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A Really Long Walk for Doughnuts and Toast in Bangkok

Hello from Bangkok. I'm on a four-country work jaunt for the next three weeks, so no Dallas Walk the Wok, but you'll be hearing all about what's giving me gastrointestinal problems in Asia! After a 24-hour stop in Ho Chi Minh City to meet up with my mom, the first leg of our duties is in Bangkok. Here are some highlights:

I've found some Western cuisine and met some fellow Texans, y'all! Not really. View exhibit A and B. They are probably feeling pretty cheated and thinking "Why isn't girl from Dallas dressed like us?"

There is a queue wrapped around the front entrance of the Siam Paragon mega mall, and everyone in line is here to accost Bangkok's newest, biggest celebrity...Krispy Kreme. "Do you have a Krispy Kreme in Dallas? Have you ever eaten a Krispy Kreme? Do you think it's too sweet too?" Krispy Kreme parties, Krispy Kreme boxes being carried around like it's the newest status symbol accessory, Krispy Kreme orgies. Bangkok people are manic for new trends, but this is just dough...nuts. (No? I tried.) Those poor Dunkin' Donuts employees in the stall a few feet from the months-old Krispy Kreme are suffering from some inferiority issues. I mean, who would wait in line for hours just to try a doughnut and spend a week's salary to buy boxes of this stuff for every friend and distant cousin, and...oh wait. The picture of this line was taken at 9 freaking p.m., closing time of the mall.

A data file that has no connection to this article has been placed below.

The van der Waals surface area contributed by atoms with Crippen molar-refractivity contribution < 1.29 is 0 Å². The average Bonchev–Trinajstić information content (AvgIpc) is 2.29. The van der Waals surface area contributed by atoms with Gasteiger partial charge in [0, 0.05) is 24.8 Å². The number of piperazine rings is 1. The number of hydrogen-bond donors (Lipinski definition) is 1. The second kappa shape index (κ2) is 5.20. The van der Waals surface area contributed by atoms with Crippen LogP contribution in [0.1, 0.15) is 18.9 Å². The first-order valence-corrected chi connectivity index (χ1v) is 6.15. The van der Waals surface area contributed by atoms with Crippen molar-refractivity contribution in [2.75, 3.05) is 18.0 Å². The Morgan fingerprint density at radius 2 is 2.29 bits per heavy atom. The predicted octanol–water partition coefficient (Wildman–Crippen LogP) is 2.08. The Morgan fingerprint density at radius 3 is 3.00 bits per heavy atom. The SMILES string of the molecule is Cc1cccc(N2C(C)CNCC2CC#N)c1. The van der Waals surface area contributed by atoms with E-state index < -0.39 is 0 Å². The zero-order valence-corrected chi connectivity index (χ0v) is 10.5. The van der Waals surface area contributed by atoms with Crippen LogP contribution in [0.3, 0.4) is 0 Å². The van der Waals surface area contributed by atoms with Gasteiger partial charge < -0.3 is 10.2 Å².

Bangkok loves toast, and as a lover of all things bread, it's a trend I wouldn't mind making its way to Dallas. It's not just any toast, though. This is a thick boxy version called honey toast that was first made popular in Japan and can be found at various Japanese eateries in the States. It's usually accompanied by a scoop of ice cream or butter, so, you know, someone in Dallas, please get on top of this stat. Being the enthusiastic eaters that they are, Bangkok people are coming up with a variety of topping combinations from fruit to chocolate to mountains of whipped cream. At After You -- the newest toastery(?) to open -- there was a 35-minute wait to be seated...for toast.

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As gluttonous as Bangkok citizens are, there is actually a health food wave going through the city. Unfortunately, seeing as how the competition is either a monsoon called Krispy Kreme or huge-ass bread drowned in chocolate syrup, the healthy eating movement has to jump through some damned creative hoops. Like, salad shaped presented as a spring bouquet of flowers creative.

To be fair, many BKK restaurants serving various cuisines and even people cooking for themselves at home are making concerted efforts to cut the fat, yet maintain the "delicious" factor in traditional cuisine. When I asked what kind of techniques they are using, responses ranged from a "duh" expression to explanations of using less oil and eating smaller portions. What a novel concept, huh, America?

Follow City of Ate on Twitter: @cityofate.

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